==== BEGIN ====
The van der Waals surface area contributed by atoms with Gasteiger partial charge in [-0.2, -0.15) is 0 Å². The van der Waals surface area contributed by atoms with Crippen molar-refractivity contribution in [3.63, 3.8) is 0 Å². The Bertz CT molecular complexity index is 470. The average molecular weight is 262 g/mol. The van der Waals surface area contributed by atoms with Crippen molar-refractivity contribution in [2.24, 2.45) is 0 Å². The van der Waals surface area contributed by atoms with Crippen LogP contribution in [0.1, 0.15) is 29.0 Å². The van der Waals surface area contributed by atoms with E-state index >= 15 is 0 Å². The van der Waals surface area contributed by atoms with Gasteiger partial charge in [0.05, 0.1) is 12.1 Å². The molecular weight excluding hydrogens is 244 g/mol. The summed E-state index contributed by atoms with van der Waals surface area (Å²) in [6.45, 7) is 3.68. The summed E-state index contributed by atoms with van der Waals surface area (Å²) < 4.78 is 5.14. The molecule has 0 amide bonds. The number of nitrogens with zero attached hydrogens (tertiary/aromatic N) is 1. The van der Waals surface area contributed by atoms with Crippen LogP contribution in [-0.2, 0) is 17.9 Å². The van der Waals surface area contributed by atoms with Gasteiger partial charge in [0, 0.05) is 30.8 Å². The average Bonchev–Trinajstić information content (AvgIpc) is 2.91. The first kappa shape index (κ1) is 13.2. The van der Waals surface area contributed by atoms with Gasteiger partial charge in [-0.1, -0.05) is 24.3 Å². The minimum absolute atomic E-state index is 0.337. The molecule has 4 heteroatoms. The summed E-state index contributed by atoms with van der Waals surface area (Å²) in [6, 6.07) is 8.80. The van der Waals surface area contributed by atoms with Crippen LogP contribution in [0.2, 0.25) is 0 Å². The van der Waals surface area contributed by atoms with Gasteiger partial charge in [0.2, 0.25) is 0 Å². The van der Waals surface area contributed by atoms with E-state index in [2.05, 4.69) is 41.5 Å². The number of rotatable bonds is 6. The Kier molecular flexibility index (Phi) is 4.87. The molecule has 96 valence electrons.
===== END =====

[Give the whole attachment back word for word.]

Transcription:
The van der Waals surface area contributed by atoms with Gasteiger partial charge in [-0.2, -0.15) is 0 Å². The van der Waals surface area contributed by atoms with Crippen molar-refractivity contribution in [3.63, 3.8) is 0 Å². The Bertz CT molecular complexity index is 470. The average molecular weight is 262 g/mol. The van der Waals surface area contributed by atoms with Crippen molar-refractivity contribution in [2.24, 2.45) is 0 Å². The van der Waals surface area contributed by atoms with Crippen LogP contribution in [0.1, 0.15) is 29.0 Å². The van der Waals surface area contributed by atoms with E-state index >= 15 is 0 Å². The van der Waals surface area contributed by atoms with Gasteiger partial charge in [0.05, 0.1) is 12.1 Å². The molecular weight excluding hydrogens is 244 g/mol. The summed E-state index contributed by atoms with van der Waals surface area (Å²) in [6.45, 7) is 3.68. The summed E-state index contributed by atoms with van der Waals surface area (Å²) < 4.78 is 5.14. The molecule has 0 amide bonds. The number of nitrogens with zero attached hydrogens (tertiary/aromatic N) is 1. The van der Waals surface area contributed by atoms with Crippen LogP contribution in [-0.2, 0) is 17.9 Å². The van der Waals surface area contributed by atoms with Gasteiger partial charge in [0, 0.05) is 30.8 Å². The average Bonchev–Trinajstić information content (AvgIpc) is 2.91. The first kappa shape index (κ1) is 13.2. The van der Waals surface area contributed by atoms with Gasteiger partial charge in [-0.1, -0.05) is 24.3 Å². The minimum absolute atomic E-state index is 0.337. The molecule has 4 heteroatoms. The summed E-state index contributed by atoms with van der Waals surface area (Å²) in [6, 6.07) is 8.80. The van der Waals surface area contributed by atoms with Crippen LogP contribution in [0.2, 0.25) is 0 Å². The van der Waals surface area contributed by atoms with Gasteiger partial charge in [0.2, 0.25) is 0 Å². The van der Waals surface area contributed by atoms with E-state index in [2.05, 4.69) is 41.5 Å². The number of rotatable bonds is 6. The Kier molecular flexibility index (Phi) is 4.87. The molecule has 96 valence electrons.